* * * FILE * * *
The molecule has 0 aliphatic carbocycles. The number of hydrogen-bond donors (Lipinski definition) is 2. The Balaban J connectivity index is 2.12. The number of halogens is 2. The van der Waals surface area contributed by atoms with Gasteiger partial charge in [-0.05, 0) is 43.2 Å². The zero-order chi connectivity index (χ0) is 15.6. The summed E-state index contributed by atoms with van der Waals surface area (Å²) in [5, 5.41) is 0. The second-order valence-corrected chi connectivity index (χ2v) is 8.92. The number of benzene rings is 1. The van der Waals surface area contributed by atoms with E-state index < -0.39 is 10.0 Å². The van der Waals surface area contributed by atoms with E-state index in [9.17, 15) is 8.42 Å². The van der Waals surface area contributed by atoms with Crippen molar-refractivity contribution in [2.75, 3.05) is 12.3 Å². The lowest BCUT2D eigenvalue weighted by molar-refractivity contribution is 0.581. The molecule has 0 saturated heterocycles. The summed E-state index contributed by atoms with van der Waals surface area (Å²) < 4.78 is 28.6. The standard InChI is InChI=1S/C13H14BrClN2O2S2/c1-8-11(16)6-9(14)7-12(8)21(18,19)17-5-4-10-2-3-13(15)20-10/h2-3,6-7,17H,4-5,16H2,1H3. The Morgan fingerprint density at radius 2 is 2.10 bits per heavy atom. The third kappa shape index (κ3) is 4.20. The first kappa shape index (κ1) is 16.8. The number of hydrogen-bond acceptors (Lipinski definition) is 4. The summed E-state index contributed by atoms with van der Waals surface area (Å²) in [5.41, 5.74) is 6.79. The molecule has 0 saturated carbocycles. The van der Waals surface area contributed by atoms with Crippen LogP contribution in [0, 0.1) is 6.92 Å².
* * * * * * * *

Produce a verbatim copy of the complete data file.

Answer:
The molecule has 0 aliphatic carbocycles. The number of hydrogen-bond donors (Lipinski definition) is 2. The Balaban J connectivity index is 2.12. The number of halogens is 2. The van der Waals surface area contributed by atoms with Gasteiger partial charge in [-0.05, 0) is 43.2 Å². The zero-order chi connectivity index (χ0) is 15.6. The summed E-state index contributed by atoms with van der Waals surface area (Å²) in [5, 5.41) is 0. The second-order valence-corrected chi connectivity index (χ2v) is 8.92. The number of benzene rings is 1. The van der Waals surface area contributed by atoms with E-state index < -0.39 is 10.0 Å². The van der Waals surface area contributed by atoms with E-state index in [9.17, 15) is 8.42 Å². The van der Waals surface area contributed by atoms with Crippen molar-refractivity contribution in [2.75, 3.05) is 12.3 Å². The lowest BCUT2D eigenvalue weighted by molar-refractivity contribution is 0.581. The molecule has 0 saturated heterocycles. The summed E-state index contributed by atoms with van der Waals surface area (Å²) < 4.78 is 28.6. The standard InChI is InChI=1S/C13H14BrClN2O2S2/c1-8-11(16)6-9(14)7-12(8)21(18,19)17-5-4-10-2-3-13(15)20-10/h2-3,6-7,17H,4-5,16H2,1H3. The Morgan fingerprint density at radius 2 is 2.10 bits per heavy atom. The third kappa shape index (κ3) is 4.20. The first kappa shape index (κ1) is 16.8. The number of hydrogen-bond acceptors (Lipinski definition) is 4. The summed E-state index contributed by atoms with van der Waals surface area (Å²) in [5.41, 5.74) is 6.79. The molecule has 0 saturated carbocycles. The van der Waals surface area contributed by atoms with Crippen LogP contribution in [0, 0.1) is 6.92 Å².